8

First of all, why are you making him take piano? Do you feel he'll gain something from it? Is he naturally good at it, so you want to foster that in him? Are you trying to make him learn it, because that's what you feel society expects? Are you doing it because it's something you enjoy and want to pass that on to him? Additionally, why are you being his ...


8

Keep in mind, your nieces' routines are being disrupted as well, and their behavior isn't quite normal in this situation either. We were in similar situations when our children were younger. What happened with us was no one was very happy with the situation, but no one wanted to admit they didn't want to fill every possible waking moment with family ...


7

Toddlers can be in the car for quite a long time, there's no set guideline - it depends on the child. As for routines that also depends on the child. I think what's happening is that your child is getting bored of long car trips. 3-5 hours is a long time for a child to be sitting without toys or entertainment. I'd suggest getting him some car friendly ...


6

I know of no other solution than just chugging along in your daylight-adjusted normal daily routine, as near to your normal hours as you can manage, and let the child adjust on his own. He probably has a bit of variance in his routine anyway (maybe half an hour?), so you can treat this as a variance too, albeit perhaps a little bigger. Very small children ...


6

Being a parent, who happens to be a piano teacher, who happens to also teach my 2 daughters piano..... I would find out why he doesn't want to practice. Is there something he'd rather be doing at that time? Have him help you come up with a time that works for him. One of my students practices before breakfast-seems early to me-but, it's what works out ...


5

This year what we did was take our kids out on a day trip where we ran them ragged. We took them to a park with a big hill and let them run and play as much as they wanted to. We kept them up a half hour past their normal bedtime by getting home a bit later and going through their normal evening routine a half hour later. They were so tired that they ...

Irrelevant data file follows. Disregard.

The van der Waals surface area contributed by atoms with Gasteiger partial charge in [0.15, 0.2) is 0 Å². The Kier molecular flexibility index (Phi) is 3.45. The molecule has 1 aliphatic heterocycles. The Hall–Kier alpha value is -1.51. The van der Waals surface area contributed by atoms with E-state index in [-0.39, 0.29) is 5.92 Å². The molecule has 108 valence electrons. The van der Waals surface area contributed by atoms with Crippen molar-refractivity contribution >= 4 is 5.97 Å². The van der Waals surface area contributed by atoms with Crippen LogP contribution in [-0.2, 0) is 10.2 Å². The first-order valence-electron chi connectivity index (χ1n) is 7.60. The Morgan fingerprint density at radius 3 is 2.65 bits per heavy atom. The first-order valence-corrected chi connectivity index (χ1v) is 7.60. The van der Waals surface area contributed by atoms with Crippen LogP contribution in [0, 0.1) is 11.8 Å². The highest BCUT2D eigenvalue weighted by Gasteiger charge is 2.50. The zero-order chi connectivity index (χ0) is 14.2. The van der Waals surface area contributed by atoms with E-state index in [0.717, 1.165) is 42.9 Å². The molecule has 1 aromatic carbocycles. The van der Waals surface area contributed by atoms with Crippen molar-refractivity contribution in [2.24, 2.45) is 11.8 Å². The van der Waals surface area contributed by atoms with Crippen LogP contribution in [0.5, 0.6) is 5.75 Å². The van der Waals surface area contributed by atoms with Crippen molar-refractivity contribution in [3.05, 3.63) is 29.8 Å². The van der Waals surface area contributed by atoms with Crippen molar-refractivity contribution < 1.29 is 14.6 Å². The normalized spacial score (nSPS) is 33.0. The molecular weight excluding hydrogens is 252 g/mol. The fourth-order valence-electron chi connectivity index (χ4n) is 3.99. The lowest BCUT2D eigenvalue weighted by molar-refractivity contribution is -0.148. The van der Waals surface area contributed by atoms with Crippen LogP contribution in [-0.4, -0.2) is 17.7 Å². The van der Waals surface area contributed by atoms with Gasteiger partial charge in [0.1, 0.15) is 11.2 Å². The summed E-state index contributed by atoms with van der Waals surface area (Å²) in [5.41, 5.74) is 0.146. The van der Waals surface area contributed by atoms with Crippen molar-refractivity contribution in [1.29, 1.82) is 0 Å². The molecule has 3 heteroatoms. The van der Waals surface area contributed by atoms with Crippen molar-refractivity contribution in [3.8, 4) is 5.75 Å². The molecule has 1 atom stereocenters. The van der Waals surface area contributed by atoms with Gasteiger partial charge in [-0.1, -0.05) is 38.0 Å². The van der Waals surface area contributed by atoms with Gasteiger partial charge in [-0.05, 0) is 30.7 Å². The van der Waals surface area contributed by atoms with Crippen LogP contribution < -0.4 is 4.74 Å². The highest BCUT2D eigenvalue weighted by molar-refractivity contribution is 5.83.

5

Don't engage in any activity after they are in bed I started this when my son was 6 months. If he would not sleep easily, we just used to turn out the lights and lie there as if we were asleep. Now he know (10 mo) that lights out means time to sleep and it doesn't take more than 15 mins of silence :)


5

Don't watch an exciting/thrilling/scary movie before bedtime It's sometimes hard to gauge which movie would keep the children up, but in our experience, if it gets them excited enough to jump about when they're watching it, best have some wind-down time before bedtime.


5

The following things motivate my 8-year old boy to practice the piano (Not in any particular order): The love of a song. The possibility to impress on his peers (I guess girls, but he would never admit it). The posibility of me learning a piece, or part of a piece faster or better than him. What I'll do when he gets stuck and demotivated is try to learn ...


5

It sounds like the other parents are disregarding your interests and concerns in favor of their own preferred style and interests. Your examples of their statements are anything but respectful or considerate. I could accept that for an afternoon visit, but I'd not be happy with that arrangement during a multi-day family get-together. It's not about your ...